Dear Scott Stolnitz,To answer your question, we generally recommend that rather than looking at only one metric of how our planet’s climate is changing (in this case satellite-derived temperature of the lower troposphere) and for only a limited time period (such as starting on or just before the remarkably strong 1997-98 el Nino event), one should look at many different metrics of how our climate is changing and examine long enough time series that one can focus in on a wide variety of different time periods, including short periods.The most up to date and comprehensive source of this information is on page 3 (technically page S3 as it is a supplement to the peer-reviewed Bulletin of the American Meteorological Society) of the annual State of the Climate which was published in July and is available via thislink. This remarkable document is a world wide effort of several hundred authors and experts in a wide variety of climate disciplines and I’m proud to say is led by colleagues here at NOAA’s National Climatic Data Center.Regards,
I’ve always considered Dr. Tom Peterson to be a cordial guy, our exchanges have always been pleasant, except when he wrote a ghost talking points memo about the surfacestations project. Climategate revealed him to be a bit of a political cartooning prankster, but then so am I.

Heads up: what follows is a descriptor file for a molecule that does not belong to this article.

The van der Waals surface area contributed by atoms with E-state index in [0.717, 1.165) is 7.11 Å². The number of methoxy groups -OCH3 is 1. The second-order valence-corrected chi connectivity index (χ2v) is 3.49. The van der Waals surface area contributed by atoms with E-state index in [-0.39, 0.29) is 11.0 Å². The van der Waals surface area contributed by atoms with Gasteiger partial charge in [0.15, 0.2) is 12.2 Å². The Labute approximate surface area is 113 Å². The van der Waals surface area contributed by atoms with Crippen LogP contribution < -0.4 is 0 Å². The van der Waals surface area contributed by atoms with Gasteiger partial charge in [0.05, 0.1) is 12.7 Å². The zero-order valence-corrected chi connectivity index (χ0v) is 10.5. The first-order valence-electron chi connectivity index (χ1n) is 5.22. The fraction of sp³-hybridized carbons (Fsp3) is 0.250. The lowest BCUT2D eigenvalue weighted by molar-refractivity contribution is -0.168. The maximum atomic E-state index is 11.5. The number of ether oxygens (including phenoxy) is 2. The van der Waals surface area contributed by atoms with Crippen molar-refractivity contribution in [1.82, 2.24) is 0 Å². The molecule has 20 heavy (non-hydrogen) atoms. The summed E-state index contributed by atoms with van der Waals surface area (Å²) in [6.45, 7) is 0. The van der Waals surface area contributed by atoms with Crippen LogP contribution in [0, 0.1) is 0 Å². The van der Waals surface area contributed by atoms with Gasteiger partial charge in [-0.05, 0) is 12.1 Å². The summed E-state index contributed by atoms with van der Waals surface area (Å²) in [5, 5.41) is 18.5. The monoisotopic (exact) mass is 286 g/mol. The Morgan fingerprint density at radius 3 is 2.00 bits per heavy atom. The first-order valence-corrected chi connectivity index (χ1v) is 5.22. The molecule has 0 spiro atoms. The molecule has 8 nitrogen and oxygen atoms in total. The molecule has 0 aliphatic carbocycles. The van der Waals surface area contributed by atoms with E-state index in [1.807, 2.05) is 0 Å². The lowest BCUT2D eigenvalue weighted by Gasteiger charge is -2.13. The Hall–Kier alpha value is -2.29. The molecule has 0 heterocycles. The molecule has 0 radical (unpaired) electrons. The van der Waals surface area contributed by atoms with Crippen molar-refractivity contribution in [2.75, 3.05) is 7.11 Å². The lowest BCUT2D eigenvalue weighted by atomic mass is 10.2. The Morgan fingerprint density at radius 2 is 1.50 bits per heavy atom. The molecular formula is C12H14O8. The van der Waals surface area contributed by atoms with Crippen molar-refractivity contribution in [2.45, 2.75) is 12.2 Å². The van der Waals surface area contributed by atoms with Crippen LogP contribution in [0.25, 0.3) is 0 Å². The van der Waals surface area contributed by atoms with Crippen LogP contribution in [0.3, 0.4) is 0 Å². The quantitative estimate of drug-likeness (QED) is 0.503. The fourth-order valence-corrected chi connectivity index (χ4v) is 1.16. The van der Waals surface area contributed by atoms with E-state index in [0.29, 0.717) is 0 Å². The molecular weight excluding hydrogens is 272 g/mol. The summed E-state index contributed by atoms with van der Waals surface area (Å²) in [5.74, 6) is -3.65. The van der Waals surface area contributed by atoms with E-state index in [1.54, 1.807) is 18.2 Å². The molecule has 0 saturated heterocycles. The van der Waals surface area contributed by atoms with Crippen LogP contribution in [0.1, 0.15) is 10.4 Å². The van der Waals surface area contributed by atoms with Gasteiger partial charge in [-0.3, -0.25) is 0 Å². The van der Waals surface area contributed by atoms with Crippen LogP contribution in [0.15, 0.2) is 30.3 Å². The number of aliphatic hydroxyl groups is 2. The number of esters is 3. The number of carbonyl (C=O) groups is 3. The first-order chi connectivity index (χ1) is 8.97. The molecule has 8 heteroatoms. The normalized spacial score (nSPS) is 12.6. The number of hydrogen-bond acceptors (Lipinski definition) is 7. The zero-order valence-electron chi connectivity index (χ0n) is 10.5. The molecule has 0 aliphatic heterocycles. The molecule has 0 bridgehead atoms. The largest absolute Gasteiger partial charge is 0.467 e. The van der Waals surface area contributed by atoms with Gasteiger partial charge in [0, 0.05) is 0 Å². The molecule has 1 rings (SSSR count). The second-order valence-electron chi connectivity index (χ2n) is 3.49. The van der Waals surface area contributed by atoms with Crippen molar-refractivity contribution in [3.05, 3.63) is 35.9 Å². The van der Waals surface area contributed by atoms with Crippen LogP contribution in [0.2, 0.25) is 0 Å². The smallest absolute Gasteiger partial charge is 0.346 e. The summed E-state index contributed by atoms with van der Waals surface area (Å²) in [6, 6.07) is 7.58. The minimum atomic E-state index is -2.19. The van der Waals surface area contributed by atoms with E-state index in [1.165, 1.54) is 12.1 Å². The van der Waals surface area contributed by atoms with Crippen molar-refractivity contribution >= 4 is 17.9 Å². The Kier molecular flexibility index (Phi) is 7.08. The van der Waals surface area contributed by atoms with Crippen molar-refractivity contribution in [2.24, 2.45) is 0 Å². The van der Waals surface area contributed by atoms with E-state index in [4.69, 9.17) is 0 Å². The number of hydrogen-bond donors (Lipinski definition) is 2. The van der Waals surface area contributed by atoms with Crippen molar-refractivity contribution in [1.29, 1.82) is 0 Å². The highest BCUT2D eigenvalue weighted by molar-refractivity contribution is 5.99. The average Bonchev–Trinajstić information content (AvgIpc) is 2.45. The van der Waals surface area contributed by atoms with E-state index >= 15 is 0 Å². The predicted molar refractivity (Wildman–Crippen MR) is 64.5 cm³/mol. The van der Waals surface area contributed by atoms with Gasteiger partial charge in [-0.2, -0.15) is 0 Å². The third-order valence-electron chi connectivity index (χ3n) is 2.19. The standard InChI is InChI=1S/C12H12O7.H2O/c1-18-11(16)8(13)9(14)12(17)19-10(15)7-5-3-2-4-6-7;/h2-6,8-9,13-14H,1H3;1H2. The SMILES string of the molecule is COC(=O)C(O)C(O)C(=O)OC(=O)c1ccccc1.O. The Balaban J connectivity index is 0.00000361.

In case you don’t recognize the people being spoofed, they are top left, Dr. John Christy, Dr. Roger Pielke Senior, Dr. Pat Michaels, Dr. Richard Lindzen, bottom left: Senator Inhofe, and Dr. Fred Singer.
He does have his moments though:
date: Tue, 19 Jun 2007 14:56:55 -0400
from: Thomas C Peterson <Thomas.C.Peterson@xxxx>
subject: Re: Lots about USHCN on Climate Audit
to: Phil Jones <p.jones@xxxx>
FYI, the radio interview seemed to go well. I must say in fairness
that, considering the photographs of how not to observe temperature on
Anthony Watts’ blog, http://www.norcalblogs.com/watts/weather_stations/
, Mr. Watts gave a well reasoned position. For example, when asked if
the stations with poor siting were removed from the analysis would it
show less warming, Mr. Watts said we won’t know until the analysis is
More here: http://wattsupwiththat.com/2011/11/22/ncdc-mr-watts-gave-a-well-reasoned-position/
Despite his cordial persona, I think he may harbor one of the worst cases of confirmation bias I have ever seen in a scientist. This is particularly dangerous because he is the gatekeeper for the GHCN surface temperature data set, which is used by GISS, CRU, and BEST. I believe that dataset contains the built-in bias of Dr. Peterson. By saying a document you co-authored is a “remarkable document” we can see a window into this sort of bias.
[note – I made a comment on the quote related to ‘the pause’ and got the attribution mixed up …a mistake entirely my own – I’ve removed that quote and attribution – Anthony]